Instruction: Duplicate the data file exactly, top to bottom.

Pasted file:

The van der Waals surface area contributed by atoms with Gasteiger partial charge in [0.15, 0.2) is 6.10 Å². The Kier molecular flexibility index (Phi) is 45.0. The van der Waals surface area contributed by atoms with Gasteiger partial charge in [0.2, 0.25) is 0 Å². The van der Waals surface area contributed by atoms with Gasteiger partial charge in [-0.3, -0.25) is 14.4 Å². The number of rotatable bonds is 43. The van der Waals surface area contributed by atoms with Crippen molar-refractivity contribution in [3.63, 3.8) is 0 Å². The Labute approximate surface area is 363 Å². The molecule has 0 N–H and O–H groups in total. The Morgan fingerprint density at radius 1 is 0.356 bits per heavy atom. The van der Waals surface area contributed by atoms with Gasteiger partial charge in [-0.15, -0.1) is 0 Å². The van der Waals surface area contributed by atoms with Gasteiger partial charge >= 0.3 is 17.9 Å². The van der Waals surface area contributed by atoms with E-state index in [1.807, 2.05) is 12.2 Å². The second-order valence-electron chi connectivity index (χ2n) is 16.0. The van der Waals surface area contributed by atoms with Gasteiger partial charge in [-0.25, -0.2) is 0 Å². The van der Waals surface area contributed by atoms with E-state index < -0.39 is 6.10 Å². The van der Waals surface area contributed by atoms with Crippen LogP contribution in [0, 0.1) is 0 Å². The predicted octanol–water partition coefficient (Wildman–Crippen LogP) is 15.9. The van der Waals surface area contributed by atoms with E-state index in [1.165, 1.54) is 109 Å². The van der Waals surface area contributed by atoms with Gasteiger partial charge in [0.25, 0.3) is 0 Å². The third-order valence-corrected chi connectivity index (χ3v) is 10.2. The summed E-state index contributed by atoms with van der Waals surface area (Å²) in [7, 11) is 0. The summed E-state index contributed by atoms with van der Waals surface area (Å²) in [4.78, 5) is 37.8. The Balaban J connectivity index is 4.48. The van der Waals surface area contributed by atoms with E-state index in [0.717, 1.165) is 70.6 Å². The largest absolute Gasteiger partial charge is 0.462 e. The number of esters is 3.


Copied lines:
The van der Waals surface area contributed by atoms with Gasteiger partial charge in [0.15, 0.2) is 6.10 Å². The Kier molecular flexibility index (Phi) is 45.0. The van der Waals surface area contributed by atoms with Gasteiger partial charge in [0.2, 0.25) is 0 Å². The van der Waals surface area contributed by atoms with Gasteiger partial charge in [-0.3, -0.25) is 14.4 Å². The number of rotatable bonds is 43. The van der Waals surface area contributed by atoms with Crippen molar-refractivity contribution in [3.63, 3.8) is 0 Å². The Labute approximate surface area is 363 Å². The molecule has 0 N–H and O–H groups in total. The Morgan fingerprint density at radius 1 is 0.356 bits per heavy atom. The van der Waals surface area contributed by atoms with Gasteiger partial charge in [-0.15, -0.1) is 0 Å². The van der Waals surface area contributed by atoms with Gasteiger partial charge >= 0.3 is 17.9 Å². The van der Waals surface area contributed by atoms with E-state index in [1.807, 2.05) is 12.2 Å². The second-order valence-electron chi connectivity index (χ2n) is 16.0. The van der Waals surface area contributed by atoms with Gasteiger partial charge in [-0.25, -0.2) is 0 Å². The van der Waals surface area contributed by atoms with E-state index < -0.39 is 6.10 Å². The van der Waals surface area contributed by atoms with Crippen LogP contribution in [0, 0.1) is 0 Å². The predicted octanol–water partition coefficient (Wildman–Crippen LogP) is 15.9. The van der Waals surface area contributed by atoms with E-state index in [1.165, 1.54) is 109 Å². The van der Waals surface area contributed by atoms with Gasteiger partial charge in [0.25, 0.3) is 0 Å². The third-order valence-corrected chi connectivity index (χ3v) is 10.2. The summed E-state index contributed by atoms with van der Waals surface area (Å²) in [7, 11) is 0. The summed E-state index contributed by atoms with van der Waals surface area (Å²) in [4.78, 5) is 37.8. The Balaban J connectivity index is 4.48. The van der Waals surface area contributed by atoms with E-state index in [0.717, 1.165) is 70.6 Å². The largest absolute Gasteiger partial charge is 0.462 e. The number of esters is 3.